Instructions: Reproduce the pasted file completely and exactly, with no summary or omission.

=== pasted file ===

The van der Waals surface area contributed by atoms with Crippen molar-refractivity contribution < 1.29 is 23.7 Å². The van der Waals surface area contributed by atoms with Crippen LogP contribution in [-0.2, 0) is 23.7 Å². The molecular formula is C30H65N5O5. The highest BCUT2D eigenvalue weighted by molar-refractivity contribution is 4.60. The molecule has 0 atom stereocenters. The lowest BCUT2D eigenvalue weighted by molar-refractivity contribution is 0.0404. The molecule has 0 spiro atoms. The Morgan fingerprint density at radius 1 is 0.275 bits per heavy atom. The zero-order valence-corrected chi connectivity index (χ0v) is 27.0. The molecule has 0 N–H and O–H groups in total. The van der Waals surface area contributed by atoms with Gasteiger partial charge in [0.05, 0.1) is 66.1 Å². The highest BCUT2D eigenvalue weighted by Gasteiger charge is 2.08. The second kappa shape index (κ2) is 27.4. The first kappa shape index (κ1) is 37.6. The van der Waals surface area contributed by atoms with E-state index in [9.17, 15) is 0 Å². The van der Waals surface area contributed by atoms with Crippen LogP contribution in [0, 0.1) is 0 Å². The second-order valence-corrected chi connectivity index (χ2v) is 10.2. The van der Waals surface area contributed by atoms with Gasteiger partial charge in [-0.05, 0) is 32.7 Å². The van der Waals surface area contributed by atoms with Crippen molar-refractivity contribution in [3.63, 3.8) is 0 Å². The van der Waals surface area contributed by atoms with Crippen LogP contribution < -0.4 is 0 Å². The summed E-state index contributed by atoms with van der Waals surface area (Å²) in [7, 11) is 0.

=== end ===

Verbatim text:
The van der Waals surface area contributed by atoms with Crippen molar-refractivity contribution < 1.29 is 23.7 Å². The van der Waals surface area contributed by atoms with Crippen LogP contribution in [-0.2, 0) is 23.7 Å². The molecular formula is C30H65N5O5. The highest BCUT2D eigenvalue weighted by molar-refractivity contribution is 4.60. The molecule has 0 atom stereocenters. The lowest BCUT2D eigenvalue weighted by molar-refractivity contribution is 0.0404. The molecule has 0 spiro atoms. The Morgan fingerprint density at radius 1 is 0.275 bits per heavy atom. The zero-order valence-corrected chi connectivity index (χ0v) is 27.0. The molecule has 0 N–H and O–H groups in total. The van der Waals surface area contributed by atoms with Gasteiger partial charge in [0.05, 0.1) is 66.1 Å². The highest BCUT2D eigenvalue weighted by Gasteiger charge is 2.08. The second kappa shape index (κ2) is 27.4. The first kappa shape index (κ1) is 37.6. The van der Waals surface area contributed by atoms with E-state index in [9.17, 15) is 0 Å². The van der Waals surface area contributed by atoms with Crippen LogP contribution in [0, 0.1) is 0 Å². The second-order valence-corrected chi connectivity index (χ2v) is 10.2. The van der Waals surface area contributed by atoms with Gasteiger partial charge in [-0.05, 0) is 32.7 Å². The van der Waals surface area contributed by atoms with Crippen molar-refractivity contribution in [3.63, 3.8) is 0 Å². The van der Waals surface area contributed by atoms with Crippen LogP contribution < -0.4 is 0 Å². The summed E-state index contributed by atoms with van der Waals surface area (Å²) in [7, 11) is 0.